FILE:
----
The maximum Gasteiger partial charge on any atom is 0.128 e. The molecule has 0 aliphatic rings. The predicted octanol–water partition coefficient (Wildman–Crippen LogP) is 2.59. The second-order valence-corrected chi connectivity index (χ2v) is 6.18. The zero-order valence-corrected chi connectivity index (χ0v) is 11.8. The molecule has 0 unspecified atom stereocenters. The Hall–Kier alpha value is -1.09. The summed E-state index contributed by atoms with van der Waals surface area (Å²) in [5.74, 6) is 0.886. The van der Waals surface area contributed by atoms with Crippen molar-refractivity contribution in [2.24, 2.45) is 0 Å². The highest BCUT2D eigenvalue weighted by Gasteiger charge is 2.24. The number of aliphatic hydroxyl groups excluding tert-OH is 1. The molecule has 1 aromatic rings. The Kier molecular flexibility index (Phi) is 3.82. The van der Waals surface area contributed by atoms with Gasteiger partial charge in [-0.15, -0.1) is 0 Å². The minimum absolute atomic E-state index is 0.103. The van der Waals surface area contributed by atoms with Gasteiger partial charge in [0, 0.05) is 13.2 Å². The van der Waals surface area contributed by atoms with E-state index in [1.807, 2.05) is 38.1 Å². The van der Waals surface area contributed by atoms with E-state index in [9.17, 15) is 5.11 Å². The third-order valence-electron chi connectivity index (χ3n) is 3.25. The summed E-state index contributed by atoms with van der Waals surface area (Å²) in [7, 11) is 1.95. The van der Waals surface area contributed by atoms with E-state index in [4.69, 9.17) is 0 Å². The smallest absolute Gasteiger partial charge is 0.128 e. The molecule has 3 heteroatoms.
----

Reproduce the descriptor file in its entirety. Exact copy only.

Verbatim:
The maximum Gasteiger partial charge on any atom is 0.128 e. The molecule has 0 aliphatic rings. The predicted octanol–water partition coefficient (Wildman–Crippen LogP) is 2.59. The second-order valence-corrected chi connectivity index (χ2v) is 6.18. The zero-order valence-corrected chi connectivity index (χ0v) is 11.8. The molecule has 0 unspecified atom stereocenters. The Hall–Kier alpha value is -1.09. The summed E-state index contributed by atoms with van der Waals surface area (Å²) in [5.74, 6) is 0.886. The van der Waals surface area contributed by atoms with Crippen molar-refractivity contribution in [2.24, 2.45) is 0 Å². The highest BCUT2D eigenvalue weighted by Gasteiger charge is 2.24. The number of aliphatic hydroxyl groups excluding tert-OH is 1. The molecule has 1 aromatic rings. The Kier molecular flexibility index (Phi) is 3.82. The van der Waals surface area contributed by atoms with Gasteiger partial charge in [-0.15, -0.1) is 0 Å². The minimum absolute atomic E-state index is 0.103. The van der Waals surface area contributed by atoms with Gasteiger partial charge in [0, 0.05) is 13.2 Å². The van der Waals surface area contributed by atoms with E-state index in [1.807, 2.05) is 38.1 Å². The van der Waals surface area contributed by atoms with E-state index in [9.17, 15) is 5.11 Å². The third-order valence-electron chi connectivity index (χ3n) is 3.25. The summed E-state index contributed by atoms with van der Waals surface area (Å²) in [7, 11) is 1.95. The van der Waals surface area contributed by atoms with E-state index in [4.69, 9.17) is 0 Å². The smallest absolute Gasteiger partial charge is 0.128 e. The molecule has 3 heteroatoms.